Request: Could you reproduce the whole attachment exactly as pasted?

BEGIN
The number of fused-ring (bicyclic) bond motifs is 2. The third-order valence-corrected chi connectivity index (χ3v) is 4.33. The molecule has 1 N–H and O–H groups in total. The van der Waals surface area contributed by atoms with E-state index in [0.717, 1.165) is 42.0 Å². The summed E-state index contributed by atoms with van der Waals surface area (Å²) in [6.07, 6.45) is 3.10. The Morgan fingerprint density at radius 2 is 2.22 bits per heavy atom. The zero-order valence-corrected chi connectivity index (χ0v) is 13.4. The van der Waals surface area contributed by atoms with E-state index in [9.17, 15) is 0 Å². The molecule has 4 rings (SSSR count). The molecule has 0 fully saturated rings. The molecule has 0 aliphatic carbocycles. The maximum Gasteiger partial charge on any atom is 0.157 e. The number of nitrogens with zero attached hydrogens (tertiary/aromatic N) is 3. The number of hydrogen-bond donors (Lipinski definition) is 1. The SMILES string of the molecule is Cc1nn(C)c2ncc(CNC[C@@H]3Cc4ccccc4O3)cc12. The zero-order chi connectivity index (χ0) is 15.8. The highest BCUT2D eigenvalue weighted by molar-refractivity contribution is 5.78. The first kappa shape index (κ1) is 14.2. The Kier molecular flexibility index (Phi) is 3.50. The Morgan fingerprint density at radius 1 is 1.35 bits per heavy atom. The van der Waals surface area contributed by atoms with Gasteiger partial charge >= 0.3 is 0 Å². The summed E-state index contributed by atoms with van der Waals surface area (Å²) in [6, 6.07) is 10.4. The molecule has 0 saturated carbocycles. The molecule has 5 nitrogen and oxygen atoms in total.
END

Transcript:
The number of fused-ring (bicyclic) bond motifs is 2. The third-order valence-corrected chi connectivity index (χ3v) is 4.33. The molecule has 1 N–H and O–H groups in total. The van der Waals surface area contributed by atoms with E-state index in [0.717, 1.165) is 42.0 Å². The summed E-state index contributed by atoms with van der Waals surface area (Å²) in [6.07, 6.45) is 3.10. The Morgan fingerprint density at radius 2 is 2.22 bits per heavy atom. The zero-order valence-corrected chi connectivity index (χ0v) is 13.4. The van der Waals surface area contributed by atoms with E-state index in [9.17, 15) is 0 Å². The molecule has 4 rings (SSSR count). The molecule has 0 fully saturated rings. The molecule has 0 aliphatic carbocycles. The maximum Gasteiger partial charge on any atom is 0.157 e. The number of nitrogens with zero attached hydrogens (tertiary/aromatic N) is 3. The number of hydrogen-bond donors (Lipinski definition) is 1. The SMILES string of the molecule is Cc1nn(C)c2ncc(CNC[C@@H]3Cc4ccccc4O3)cc12. The zero-order chi connectivity index (χ0) is 15.8. The highest BCUT2D eigenvalue weighted by molar-refractivity contribution is 5.78. The first kappa shape index (κ1) is 14.2. The Kier molecular flexibility index (Phi) is 3.50. The Morgan fingerprint density at radius 1 is 1.35 bits per heavy atom. The van der Waals surface area contributed by atoms with Gasteiger partial charge >= 0.3 is 0 Å². The summed E-state index contributed by atoms with van der Waals surface area (Å²) in [6, 6.07) is 10.4. The molecule has 0 saturated carbocycles. The molecule has 5 nitrogen and oxygen atoms in total.